US 4414871 A
The disclosure relates to an improved chuck force control and compensating means for rotary machine tools, such as lathe. The control is used with power-operated chucks and provides reliable and effective compensation for the effect of centrifugal force, which otherwise tends to reduce gripping force on the workpiece. The control includes a static adjust signal generator, for establishing the desired level of gripping force upon the workpiece, and a rotation speed responsive signal generator, for generating a signal which is a function of the square of the rotational speed. These two signals are combined and serve to actuate a servo valve to control hydraulic pressure delivered to the power operated chuck. Hydraulic pressure increases with increased rotational speed, in order to maintain chucking force at a constant level. A feedback circuit detects the level of hydraulic pressure and compares to the combined signals, developing a fault signal where the output hydraulic pressure does not agree with the signal delivered to the controlling servo valve. The circuit includes a redundant, parallel system for generating static and dynamic signals, combining them and comparing them to the primary combined signals. The redundant system prevents an unintended loss of chucking force in the event of failure of any of the primary signal generating components.
1. A chuck force control and compensating means for a rotary machine tool or the like having a power operated rotary chuck with radially movable gripping element, which comprises
(a) an hydraulic supply system for said chuck,
(b) an electrically controlled servo valve in said supply system for regulating the fluid pressure delivered to said chuck in accordance with an electrical input to said servo valve,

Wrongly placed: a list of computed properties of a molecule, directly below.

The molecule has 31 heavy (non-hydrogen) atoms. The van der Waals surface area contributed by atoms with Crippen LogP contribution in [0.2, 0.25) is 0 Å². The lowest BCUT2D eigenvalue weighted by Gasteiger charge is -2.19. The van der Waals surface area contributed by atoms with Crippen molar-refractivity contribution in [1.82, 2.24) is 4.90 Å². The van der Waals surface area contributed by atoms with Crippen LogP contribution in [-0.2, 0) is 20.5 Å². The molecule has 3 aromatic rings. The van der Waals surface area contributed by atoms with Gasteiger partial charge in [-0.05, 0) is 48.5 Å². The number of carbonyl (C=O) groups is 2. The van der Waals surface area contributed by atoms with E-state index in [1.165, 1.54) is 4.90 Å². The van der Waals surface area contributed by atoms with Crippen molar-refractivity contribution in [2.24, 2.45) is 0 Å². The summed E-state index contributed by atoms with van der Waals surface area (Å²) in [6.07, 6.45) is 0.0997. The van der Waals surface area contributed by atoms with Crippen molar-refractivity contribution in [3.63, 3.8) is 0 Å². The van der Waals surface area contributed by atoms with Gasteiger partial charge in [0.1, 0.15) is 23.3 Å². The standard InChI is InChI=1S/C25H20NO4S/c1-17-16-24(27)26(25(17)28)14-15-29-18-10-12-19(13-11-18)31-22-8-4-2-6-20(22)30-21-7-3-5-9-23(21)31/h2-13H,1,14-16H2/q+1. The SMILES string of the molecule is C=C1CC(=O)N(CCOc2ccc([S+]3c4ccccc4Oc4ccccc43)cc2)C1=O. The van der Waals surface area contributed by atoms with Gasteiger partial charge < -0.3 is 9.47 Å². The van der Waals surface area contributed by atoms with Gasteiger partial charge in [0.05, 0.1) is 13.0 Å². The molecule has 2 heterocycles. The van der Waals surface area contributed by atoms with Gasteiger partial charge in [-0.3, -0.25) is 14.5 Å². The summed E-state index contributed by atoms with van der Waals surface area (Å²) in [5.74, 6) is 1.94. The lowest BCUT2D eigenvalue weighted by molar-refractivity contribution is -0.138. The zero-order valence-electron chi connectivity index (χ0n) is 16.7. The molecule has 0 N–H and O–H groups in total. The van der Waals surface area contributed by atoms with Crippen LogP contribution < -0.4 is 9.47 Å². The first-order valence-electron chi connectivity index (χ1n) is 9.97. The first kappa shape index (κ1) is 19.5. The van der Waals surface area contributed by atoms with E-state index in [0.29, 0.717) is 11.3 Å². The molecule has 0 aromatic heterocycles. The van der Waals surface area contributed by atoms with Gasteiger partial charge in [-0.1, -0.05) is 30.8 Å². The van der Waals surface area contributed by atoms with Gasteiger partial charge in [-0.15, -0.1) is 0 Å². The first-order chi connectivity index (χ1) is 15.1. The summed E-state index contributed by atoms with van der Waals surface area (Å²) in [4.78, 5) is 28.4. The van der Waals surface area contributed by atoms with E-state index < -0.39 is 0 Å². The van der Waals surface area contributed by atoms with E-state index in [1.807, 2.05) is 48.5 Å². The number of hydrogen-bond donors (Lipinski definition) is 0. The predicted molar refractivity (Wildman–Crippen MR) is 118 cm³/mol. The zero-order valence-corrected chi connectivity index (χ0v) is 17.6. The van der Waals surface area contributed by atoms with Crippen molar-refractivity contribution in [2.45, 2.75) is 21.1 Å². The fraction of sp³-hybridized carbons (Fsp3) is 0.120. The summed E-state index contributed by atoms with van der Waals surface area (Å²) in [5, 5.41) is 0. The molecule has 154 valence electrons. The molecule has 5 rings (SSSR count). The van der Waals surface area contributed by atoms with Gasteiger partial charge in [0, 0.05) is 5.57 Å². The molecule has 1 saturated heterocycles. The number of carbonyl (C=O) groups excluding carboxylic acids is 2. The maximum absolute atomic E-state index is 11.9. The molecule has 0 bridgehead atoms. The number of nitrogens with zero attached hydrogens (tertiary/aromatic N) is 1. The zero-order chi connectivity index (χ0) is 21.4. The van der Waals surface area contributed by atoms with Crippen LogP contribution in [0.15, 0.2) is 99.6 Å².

(c) a first electrical signal generator operative to provide an output signal corresponding to a function of the desired gripping pressure,
(d) a second electrical generator operative to provide an output signal corresponding to a function of the speed of rotation of said chuck,
(e) combining circuit means for effectively summing the outputs of said first and second signal generators and directing the combined signal to said servo valve,
(f) a pressure transducer in said hydraulic supply system for generating a feedback signal as a function of pressure delivered by said servo valve,
(g) comparator circuit means for comparing the outputs of said pressure transducer and said combining circuits, and
(h) fault circuit means connected to said comparator circuit for outputting a fault condition in response to a consequential difference in signals from said pressure transducer and said combining circuit means.
2. A chuck force control according to claim 1, further characterized by
(a) a redundant signal input circuit, including first and second signal generating means for generating signals respectively corresponding to functions of initial gripping pressure and rotating speed,
(b) a redundant combining circuit for said redundant signals, and
(c) redundant comparator circuit means for comparing signals from the first and second combining circuit means and for outputting a fault signal in response to a consequential difference between signals.
3. A chuck force control according to claim 2, further characterized by
(a) one, but not both, of said second signal generating means comprising the tach generator for the drive of said rotary machine tool.
4. A chuck force control according to claim 2, further characterized by
(a) said first signal generating means comprising paired potentiometers for operation in unison.